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Spotify - The path to 20%+ sustained revenue growth and 35%+ gross margins is getting clearer
Revisiting the thesis
Disclaimer: The below does not constitute investment advice. Please do you own research or obtain your own advice. The views presented are my own. I do not own Spotify shares at the current time, but am watching them closely. I will update this disclosure if I buy the stock.
I continue to watch SPOT 0.00%↑ closely, but have yet to buy into the company - overall I continue to gain confidence in the my overall investment view, and do expect this will form a reasonably large part of my portfolio in the next 12 months or so.
Since writing the first set of notes on the company, I have had a number of questions via Twitter and email, which I have decided to answer here to share with everyone, by way of an update of my thesis. I’ve also addressed 2 questions I have been asked multiple times at the end of this piece.
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Music is a “wedge business” to build an audio platform. Spotify’s free tier is unappreciated by the market. It gives it scale, making it a valuable internet property.
Amazon first sold books. Cloudflare started with its CDN / DDOS protection product. Spotify’s first act is selling music (or giving it away for free users). Spotify is the only streaming company that offers a comprehensive free tier. This creates scale making 2x larger than the second largest player. Similar to Bezos and Prince, Ek is following a similar playbook, and using the scale of the initial music product to sell adjacent higher margin products. Scale is the critical ingredient to build a successful platform, which will ultimately drive sustained revenue growth and margin expansion.
On the face of it, the free tier doesn’t make sense. It is basically a 0% gross margin business. Even the premium music business only has a gross margin of ~28%. The low(er) margin music product is the trojan horse here, to build a larger, valuable business.
Though not obvious today, Spotify has built the foundation to grow a defensible high margin business, with strong network effects. As the platform expands, customer LTV will also increase. Margins today are muddy due to increased investment in podcasting (exclusive content) and a sub scale ad business.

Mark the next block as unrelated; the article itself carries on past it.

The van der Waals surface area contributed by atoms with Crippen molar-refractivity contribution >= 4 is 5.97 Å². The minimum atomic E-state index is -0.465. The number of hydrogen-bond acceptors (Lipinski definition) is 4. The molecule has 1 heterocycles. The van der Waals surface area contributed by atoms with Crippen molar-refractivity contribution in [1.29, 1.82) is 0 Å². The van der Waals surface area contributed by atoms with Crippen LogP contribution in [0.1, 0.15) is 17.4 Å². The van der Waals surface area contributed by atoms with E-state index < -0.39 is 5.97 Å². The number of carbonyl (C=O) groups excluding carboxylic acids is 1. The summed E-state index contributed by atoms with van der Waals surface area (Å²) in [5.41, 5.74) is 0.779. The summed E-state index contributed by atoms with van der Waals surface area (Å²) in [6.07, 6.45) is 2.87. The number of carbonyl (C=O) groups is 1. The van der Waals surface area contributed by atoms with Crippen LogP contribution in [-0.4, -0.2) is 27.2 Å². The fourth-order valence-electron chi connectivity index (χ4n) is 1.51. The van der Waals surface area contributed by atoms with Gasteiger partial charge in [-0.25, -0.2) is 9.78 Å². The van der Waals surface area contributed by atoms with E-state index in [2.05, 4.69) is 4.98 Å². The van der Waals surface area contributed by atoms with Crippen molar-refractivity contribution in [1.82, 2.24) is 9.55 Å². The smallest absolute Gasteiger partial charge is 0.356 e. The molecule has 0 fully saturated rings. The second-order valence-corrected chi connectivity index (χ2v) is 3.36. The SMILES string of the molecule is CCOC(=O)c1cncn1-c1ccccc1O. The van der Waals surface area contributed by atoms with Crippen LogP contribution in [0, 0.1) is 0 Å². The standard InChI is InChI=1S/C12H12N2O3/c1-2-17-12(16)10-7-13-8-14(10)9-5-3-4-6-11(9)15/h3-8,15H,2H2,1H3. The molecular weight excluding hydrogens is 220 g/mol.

With the infrastructure in place, the marginal cost of delivering additional products (podcasts, audio books, market place revenue) is de minimus, with the bulk of those revenues dropping to the bottom line as contribution margin (operating leverage is a beautiful thing).
Spotify made a big bet on podcasting, first with the Joe Rogan Experience, but also agreeing exclusive contracts with local regional creators also. The initial investment was important to make the platform the preferred destination for listeners.
The business has also made a number of acquisitions (i.e. Whooshkaa) to help creators produce high quality content, and become the platform of choice for creators.
Having achieved scale on both the listener and creator side of equation, there are number of ways in which Spotify can leverage the platform to create ancillary revenue opportunities, including:
Spotify’s nascent but fast growing advertising business is well behind its platform peers. Today, Spotify’s Ad ARPU is 1/6 the size of a large competitor platform. Interestingly despite Audio representing almost a quarter (22.8%) of total time spent with media, equivalent Ad spend represents just 5.2% → indicating there is a large gap for Spotify to bridge.
Leveraging the creator economy, and helping creators monetise their product. For example, recent introduction to enable podcast’s behind a paywall (Spotify takes 5% cut).
Spotify becomes a market place facilitating transactions between fans and creators. For example, the ability to buy concert tickets, artist merchandise or sell exclusive experiences through the platform. While still early, market place revenue has grown rapidly from 8m EUR of revenue in 2017 to 161m EUR in 2021.
Adding further ancillary audio products (audio books is the next cab of the rank)
This is not dissimilar to other platform businesses identified above, and at the most recent investor day the CFO noted they will be launching 3 new audio verticals in the future (your guess is as good as mine).
As shown on the investor day, music gross margin has steady increased since 2017, and is now at 28.3%.
Spotify is really a discovery business, hiding in plain sight. Its singular focus on audio and the creator experience will make Spotify the natural platform for creators / artist to be discovered by fans.